i think it's just the speed on heat onset that's the difference.

 

can you please buy one of each and re confirm :)





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  # 2267617 1-Jul-2019 07:41
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i am a big fan of micathermic heater. i use them in bedrooms as i don't like constant humming noise in bed. we use firewood as main heating.

i recently bought oil heater from the warehouse which i find it works well at heating but just cannot get the temperature right. i left it in the lounge instead.






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  # 2267629 1-Jul-2019 08:27
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I have had a Sunbeam oil column heater for the last seven years, and prior to that I owned a couple of Goldair ones which only lasted a couple of years each before dying or leaking.

 

So in my view there is a noticeable difference in reliability from buying a better quality brand but I can't say I ever noticed any difference in heating effectiveness.

 

It's probably worth also considering the environmental impact of buying a poor quality oil heater with a short lifespan.


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  # 2267637 1-Jul-2019 08:44
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Not an oil heater, but we got one of these https://atlantic.nz/product/tatou-panel-heater-1000-watt/ for our daughters room, from birth to current

 

It's amazingly effective, expensive but worth it imo

 

Sustainability Trust in Wellington stock them as well


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  # 2267660 1-Jul-2019 09:32
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I had a good chat with the heating team at Mitre10.

 

According to him you're really paying for the adjustable thermostat accuracy. The very high end ones have climate control, the cheaper ones can be +-7 degC the expensive ones are +-~2 degrees C.


 
 
 
 


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  # 2267662 1-Jul-2019 09:43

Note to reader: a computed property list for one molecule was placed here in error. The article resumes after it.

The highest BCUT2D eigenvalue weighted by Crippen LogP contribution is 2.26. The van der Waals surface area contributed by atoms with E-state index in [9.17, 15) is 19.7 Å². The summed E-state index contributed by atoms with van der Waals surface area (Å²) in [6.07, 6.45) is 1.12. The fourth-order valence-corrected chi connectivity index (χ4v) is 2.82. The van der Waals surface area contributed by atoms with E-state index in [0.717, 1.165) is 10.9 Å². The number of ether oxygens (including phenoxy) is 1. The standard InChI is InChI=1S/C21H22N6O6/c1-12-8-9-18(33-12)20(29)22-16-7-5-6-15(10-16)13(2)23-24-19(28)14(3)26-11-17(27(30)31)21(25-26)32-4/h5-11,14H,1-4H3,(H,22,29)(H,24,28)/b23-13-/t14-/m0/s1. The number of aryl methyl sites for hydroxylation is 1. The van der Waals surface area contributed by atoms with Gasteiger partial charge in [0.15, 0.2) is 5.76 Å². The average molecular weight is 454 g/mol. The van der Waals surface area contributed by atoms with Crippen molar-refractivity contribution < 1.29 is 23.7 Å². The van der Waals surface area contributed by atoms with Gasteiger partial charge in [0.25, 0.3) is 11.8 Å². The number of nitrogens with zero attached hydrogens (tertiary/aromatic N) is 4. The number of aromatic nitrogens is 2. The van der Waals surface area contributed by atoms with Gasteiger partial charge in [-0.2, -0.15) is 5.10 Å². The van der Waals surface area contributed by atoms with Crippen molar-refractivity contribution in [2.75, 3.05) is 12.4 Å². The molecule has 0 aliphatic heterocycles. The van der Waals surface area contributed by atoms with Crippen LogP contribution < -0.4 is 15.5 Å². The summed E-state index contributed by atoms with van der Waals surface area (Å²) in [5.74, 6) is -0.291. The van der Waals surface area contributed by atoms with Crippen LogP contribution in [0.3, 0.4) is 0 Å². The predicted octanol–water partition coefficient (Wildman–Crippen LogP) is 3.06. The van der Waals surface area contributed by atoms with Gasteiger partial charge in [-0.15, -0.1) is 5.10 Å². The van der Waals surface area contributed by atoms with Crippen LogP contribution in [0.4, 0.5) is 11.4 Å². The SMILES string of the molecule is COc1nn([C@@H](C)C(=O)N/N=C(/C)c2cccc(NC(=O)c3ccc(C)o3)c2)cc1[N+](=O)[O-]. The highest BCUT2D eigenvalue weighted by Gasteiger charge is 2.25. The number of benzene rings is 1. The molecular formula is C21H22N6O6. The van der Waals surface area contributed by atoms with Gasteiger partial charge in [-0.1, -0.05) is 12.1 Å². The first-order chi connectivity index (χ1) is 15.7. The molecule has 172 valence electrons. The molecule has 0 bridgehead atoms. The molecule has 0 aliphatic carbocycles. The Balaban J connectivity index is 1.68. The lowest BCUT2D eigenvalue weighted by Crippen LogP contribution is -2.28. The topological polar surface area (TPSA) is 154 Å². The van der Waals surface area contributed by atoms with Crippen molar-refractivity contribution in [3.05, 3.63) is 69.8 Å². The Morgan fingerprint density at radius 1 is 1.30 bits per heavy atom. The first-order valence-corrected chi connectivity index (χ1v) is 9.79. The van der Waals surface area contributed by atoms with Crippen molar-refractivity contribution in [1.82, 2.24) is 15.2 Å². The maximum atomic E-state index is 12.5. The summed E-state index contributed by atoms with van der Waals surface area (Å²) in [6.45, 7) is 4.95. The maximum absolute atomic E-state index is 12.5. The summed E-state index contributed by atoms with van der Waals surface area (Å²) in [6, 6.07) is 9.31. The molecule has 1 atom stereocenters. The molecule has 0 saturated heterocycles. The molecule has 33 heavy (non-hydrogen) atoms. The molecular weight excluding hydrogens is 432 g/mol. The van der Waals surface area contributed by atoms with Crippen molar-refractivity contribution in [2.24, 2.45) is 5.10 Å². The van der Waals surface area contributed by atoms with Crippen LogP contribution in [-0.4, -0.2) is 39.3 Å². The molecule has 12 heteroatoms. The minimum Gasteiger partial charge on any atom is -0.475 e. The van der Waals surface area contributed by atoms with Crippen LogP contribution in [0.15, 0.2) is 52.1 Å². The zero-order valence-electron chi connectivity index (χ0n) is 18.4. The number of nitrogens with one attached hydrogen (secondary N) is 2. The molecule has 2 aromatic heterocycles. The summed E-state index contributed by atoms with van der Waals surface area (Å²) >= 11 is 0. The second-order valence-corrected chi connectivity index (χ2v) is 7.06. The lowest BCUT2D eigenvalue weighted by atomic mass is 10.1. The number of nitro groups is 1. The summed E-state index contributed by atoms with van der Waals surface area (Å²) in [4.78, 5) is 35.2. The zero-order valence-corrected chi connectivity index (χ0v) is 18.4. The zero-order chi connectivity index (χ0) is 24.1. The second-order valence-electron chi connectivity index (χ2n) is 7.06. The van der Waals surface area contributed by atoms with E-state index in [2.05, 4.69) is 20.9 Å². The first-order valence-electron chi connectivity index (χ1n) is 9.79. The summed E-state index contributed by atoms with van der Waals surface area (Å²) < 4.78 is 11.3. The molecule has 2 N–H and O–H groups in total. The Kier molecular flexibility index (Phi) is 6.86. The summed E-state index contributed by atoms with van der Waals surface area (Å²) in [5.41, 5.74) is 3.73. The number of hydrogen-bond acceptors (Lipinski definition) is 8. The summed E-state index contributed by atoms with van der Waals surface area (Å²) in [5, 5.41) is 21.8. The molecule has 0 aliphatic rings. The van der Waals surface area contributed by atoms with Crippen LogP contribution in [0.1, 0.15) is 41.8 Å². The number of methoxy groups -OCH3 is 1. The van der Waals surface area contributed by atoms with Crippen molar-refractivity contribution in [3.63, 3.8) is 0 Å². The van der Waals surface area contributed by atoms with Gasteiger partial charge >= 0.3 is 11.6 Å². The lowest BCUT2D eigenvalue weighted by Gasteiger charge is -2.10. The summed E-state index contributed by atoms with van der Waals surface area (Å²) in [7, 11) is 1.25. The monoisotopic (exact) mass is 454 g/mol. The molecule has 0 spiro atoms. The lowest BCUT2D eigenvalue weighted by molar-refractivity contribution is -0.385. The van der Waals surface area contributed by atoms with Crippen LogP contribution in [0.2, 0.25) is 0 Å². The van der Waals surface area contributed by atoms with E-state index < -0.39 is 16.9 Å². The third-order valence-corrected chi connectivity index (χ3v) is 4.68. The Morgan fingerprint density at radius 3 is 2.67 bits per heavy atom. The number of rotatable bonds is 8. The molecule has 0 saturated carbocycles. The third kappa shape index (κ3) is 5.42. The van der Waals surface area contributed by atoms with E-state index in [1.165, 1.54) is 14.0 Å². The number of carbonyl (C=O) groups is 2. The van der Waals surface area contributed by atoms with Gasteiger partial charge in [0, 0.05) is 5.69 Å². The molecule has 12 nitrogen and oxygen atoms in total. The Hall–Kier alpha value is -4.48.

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We've currently got a couple of the smaller (4 fin?) Delonghi Dragon oil column from Briscoes to keep the chill off some bedrooms at night. Seem to give off heaps of heat even on the middle setting, including out as well as up. Build quality is good.

Compared to other fin style ones we've had previously, the flatter style (I think) means that there aren't edges that are super heated.

We use these with heatermate external thermostats and that seems to work really well to keep the rooms a constant temperature.

We don't use them to heat rooms from cold so not sure about that. From previous experience, fans to circulate the air do work fastest.

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  # 2267663 1-Jul-2019 09:43
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Holy triple post Batman!



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  # 2267666 1-Jul-2019 09:48
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I'm going to return the K-Mart oil heater. I pre-heated my office using a fan heater to 20 degrees, then turned the k-mart oil heater onto full. In 45 minutes it managed to get the temperature to 21 degrees - fairly pathetic. I'll look at either a decent brand, use the fan heater, or bring in the oil heater from another room and replace that with a panel heater.


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  # 2267669 1-Jul-2019 10:14
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richms:

They can differ because of the amount of surface area exposed will result in a different amount of convection. They are testing how effective they are at getting a whole room to temperature.